‘No’ to more fast food premises, says community group in Tallaght

‘No’ to more fast food premises, says community group in Tallaght

By Mary Dennehy

High Street Pizza 1 resizedA COMMUNITY group has lodged an appeal with An Bord Pleanála concerning planning permission granted for a fast food outlet in Tallaght village – due to a “proliferation” of take-away shops in the area.

As reported in The Echo last month, the Tallaght Community Council [TCC] and a number of local councillors objected to a planning application lodged with South Dublin County Council for the change of use of an existing taxi office to a pizza take-away shop in the Tallaght Retail Centre on the High Street.

The application received six objections, lodged by Tallaght Community Council [TCC] and five councillors, all of which cited an overabundance of one type of outlet in the village.

TCC stressed that it is not against this particular applicant but that it was of the opinion that a wide range of food outlets, providing fresh, high-quality food such as bistros and restaurants, should be encouraged into the village.

The community council also stressed the need for a rates-led scheme to be introduced to entice a better business mix into the village and High Street.

The application which sparked much debate over the type of businesses in the village also prompted Fianna Fáil councillor Charlie O’Connor to say: “I definitely have sympathy with TCC’s view that there is a lack of diversity in and around the village and that a strong retail mix needs to be attracted into the area.

“However, a person with a business plan, a viable business plan which can create jobs, should be given every opportunity to open up shop.”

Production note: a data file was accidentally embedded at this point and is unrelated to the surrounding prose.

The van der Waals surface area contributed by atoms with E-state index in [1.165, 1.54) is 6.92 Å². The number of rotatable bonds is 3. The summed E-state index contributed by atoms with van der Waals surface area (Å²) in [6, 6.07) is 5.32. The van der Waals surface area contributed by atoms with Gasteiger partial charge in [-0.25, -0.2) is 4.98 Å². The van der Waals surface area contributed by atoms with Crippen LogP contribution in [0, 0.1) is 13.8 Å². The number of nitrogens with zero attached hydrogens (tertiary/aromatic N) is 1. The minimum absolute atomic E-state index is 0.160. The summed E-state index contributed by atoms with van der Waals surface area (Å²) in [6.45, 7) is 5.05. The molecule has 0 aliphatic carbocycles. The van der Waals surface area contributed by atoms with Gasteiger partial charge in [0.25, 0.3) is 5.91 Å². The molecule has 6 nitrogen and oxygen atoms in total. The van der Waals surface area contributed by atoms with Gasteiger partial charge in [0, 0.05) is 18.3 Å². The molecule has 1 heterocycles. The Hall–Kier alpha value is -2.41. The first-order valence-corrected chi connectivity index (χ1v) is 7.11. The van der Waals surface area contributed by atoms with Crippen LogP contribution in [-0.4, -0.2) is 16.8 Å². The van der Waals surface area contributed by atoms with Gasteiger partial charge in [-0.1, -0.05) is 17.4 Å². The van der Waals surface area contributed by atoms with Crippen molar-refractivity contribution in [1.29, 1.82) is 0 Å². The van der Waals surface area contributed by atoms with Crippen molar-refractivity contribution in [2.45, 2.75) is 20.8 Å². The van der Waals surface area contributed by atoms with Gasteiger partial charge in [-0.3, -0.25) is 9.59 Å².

Planning permission was granted earlier this month by South Dublin County Council which, believed to be for an Apache Pizza takeaway, has now been appealed by TCC to An Bord Pleanála.

Tara De Buitlear, the chair of TCC, told The Echo: “Our grounds are that the 2006 and 2011 local area plans for this area have not been complied with and already having 13 fast food takeaways within High Street, Main Street and the Belgard Retail Centre constitutes a proliferation of takeaways in this area and it should have been refused.

“TCC want to see vibrant, diverse and active day-time and night-time activity on the High Street to link the village with the new urban centre.

“There is a complete lack of a real mix of retail outlets on this street to make it live up to its name and proposed function.
“Independent traders, with a rich mix of shops need to be actively encouraged on the High Street – another fast food take-away, to add to the existing 13 in the High Street / Belgard retail centre and village, is not going to add depth to the retail offering or activity on the High Street.

“If the current planning policy is not encouraging a wider mix of retail outlets – for example, shoe shops, news agents, boutiques, butchers, gift shops, book shops, craft shops etc. – then SDCC need to rethink their policy and strategy for the High Street.

“TCC will not tolerate the laissez faire attitude in the village area. A strong vision for this area is needed.”

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